Trumpet Discussion Discuss Screaming in the General forums; Originally Posted by oldlou
The point that the responders thus far have missed is that when playing very soft long ...
Mezzo Forte User
Originally Posted by oldlou
I pointed out that when I adopted the minimum pressure / minimum loudness playing up the scales to increase range, I suddenly experienced severe slotting problems, that my slotting above High C was looser than the slotting of Johnny Cash's singing
I had to exercise much more conscious control of the slotting above High C, using my embouchure to slot rather than relying on the mouthpiece and cornet to slot for me.
Althought the slotting is becoming much easier, it still requires conscious effort.
The easiest way to explain it:
My better embouchure made it easier for me to slide right past my previous barrier of High F / High G, as though I was sliding on wet ice right up to the Double C.
But that wet ice also made me more likely to slide past, "overshoot", the previous notes above High C.
I especially find it difficult to slot around High D and High E, as though my trumpet voice is transitioning from regular voice to falsetto voice at that point.
But months of practice should cure the problem.
Plus, I don't know how much of the slotting problem is due to my choice of cornet and mouthpiece.
Where do you read in my response that you have to blow hard in the upper register? I didn't talk about the volume of air, but about the size of the aperture.
Originally Posted by screamingmorris
I always practice high, low and everything inbetween it with etudes and staccato exercises. But I don't play as soft as possible, but just in a normal volume like mf. No pianissimo stuff. So playing beautiful melodies in the upper register as Maynard explains in his article.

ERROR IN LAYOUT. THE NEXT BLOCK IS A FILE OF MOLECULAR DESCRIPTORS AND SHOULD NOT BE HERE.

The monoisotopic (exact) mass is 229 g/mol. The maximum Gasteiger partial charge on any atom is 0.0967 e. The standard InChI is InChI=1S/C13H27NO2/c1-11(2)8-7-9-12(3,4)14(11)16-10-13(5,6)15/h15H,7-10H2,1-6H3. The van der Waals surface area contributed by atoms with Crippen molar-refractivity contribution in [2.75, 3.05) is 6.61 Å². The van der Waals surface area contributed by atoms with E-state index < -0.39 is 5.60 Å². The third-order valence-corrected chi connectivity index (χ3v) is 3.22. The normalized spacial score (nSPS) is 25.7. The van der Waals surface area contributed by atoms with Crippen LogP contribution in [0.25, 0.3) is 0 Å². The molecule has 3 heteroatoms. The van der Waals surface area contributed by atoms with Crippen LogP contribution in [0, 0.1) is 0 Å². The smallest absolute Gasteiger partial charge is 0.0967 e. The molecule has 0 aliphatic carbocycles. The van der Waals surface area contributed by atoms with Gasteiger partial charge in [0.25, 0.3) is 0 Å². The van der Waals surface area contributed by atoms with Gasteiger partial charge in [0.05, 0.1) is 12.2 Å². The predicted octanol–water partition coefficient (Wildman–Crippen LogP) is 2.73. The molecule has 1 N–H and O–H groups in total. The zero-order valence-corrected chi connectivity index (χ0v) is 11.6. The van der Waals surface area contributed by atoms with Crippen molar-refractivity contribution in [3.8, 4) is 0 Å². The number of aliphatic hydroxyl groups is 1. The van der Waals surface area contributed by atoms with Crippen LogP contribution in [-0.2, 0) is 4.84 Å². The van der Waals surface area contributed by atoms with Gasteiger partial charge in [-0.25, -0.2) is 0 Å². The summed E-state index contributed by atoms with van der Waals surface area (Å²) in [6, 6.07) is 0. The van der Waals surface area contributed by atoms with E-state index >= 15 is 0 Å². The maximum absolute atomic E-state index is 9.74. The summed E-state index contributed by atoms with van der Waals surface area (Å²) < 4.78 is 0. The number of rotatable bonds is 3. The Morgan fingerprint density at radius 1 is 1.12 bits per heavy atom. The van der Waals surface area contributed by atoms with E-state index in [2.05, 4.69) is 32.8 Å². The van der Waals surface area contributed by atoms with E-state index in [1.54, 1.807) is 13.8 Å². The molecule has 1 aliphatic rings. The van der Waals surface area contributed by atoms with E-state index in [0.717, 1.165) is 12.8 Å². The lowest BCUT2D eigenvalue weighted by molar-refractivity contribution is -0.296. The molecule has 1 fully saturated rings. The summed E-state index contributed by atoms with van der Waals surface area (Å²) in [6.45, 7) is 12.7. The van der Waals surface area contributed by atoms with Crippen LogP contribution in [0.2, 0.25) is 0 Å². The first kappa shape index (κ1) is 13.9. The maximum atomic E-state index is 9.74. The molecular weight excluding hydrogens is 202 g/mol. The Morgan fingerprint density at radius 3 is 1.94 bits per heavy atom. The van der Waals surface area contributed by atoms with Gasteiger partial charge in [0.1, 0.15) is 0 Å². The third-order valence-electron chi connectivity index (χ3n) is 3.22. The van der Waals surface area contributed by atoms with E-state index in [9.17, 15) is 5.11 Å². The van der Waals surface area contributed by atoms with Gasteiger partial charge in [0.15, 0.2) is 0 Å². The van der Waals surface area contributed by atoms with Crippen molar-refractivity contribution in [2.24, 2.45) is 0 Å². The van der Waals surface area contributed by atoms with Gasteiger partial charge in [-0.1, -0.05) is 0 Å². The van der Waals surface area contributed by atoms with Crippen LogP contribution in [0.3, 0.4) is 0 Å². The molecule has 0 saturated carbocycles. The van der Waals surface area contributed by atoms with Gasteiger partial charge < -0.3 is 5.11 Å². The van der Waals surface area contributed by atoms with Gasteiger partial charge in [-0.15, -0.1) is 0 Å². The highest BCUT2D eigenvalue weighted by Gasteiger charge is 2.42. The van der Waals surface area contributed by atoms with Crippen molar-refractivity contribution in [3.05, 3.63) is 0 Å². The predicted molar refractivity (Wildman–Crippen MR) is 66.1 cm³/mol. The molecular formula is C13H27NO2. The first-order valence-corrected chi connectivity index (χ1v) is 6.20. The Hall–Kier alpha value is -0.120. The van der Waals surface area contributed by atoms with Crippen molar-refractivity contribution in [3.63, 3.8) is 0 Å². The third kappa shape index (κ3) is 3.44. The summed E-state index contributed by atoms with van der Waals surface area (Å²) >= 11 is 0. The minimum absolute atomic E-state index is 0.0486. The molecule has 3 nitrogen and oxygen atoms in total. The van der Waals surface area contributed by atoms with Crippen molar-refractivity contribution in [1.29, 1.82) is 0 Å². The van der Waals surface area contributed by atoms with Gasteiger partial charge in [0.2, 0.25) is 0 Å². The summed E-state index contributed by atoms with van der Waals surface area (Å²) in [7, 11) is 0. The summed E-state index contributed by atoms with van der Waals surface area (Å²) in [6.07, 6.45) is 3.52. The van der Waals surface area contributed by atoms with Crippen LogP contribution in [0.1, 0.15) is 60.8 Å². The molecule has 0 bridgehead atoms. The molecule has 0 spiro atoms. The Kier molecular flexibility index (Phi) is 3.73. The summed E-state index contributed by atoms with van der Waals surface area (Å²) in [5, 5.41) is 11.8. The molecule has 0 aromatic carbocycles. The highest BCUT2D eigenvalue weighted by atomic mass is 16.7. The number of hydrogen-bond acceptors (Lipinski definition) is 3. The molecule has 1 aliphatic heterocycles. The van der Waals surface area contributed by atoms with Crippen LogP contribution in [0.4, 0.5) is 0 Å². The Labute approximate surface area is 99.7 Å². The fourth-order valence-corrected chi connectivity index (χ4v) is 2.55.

and don't forget to use the right tool for the job, a suitable lead mouthpiece....
Mezzo Forte User
So *that* is my problem.
Originally Posted by tunefultrumpet
My mouthpiece is made of brass
I don`t understand what an open aperture is, if the lips are open and not touching they won`t vibrate. I play with no opening, I let the air stream create its own,I have no problems playing in the upper register.
Originally Posted by Veldkamp
You're right, that's the way I think it should work and I'm doing the same.
Originally Posted by Al Innella
I thought screamingmorris meant to say you should use more lip compression (which gives a smaller opening) when playing high. Maybe I didn't understand him correctly.
Mostly people speak about a closed or a open aperture when they talk about more lipcompression vs more liptension.
Thomas Moore wrote a nice article about it:
I do not know anything abouth playing with an "open aperture", maby some people do. But what I do know is that I surley do not play that way...the higher I go the smaller it gets and thats why practising softly helps for me also...just like Morris wrote!
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Maximum Moutpiece Pressure + Maximum Air Flow = Screaming Trumpet.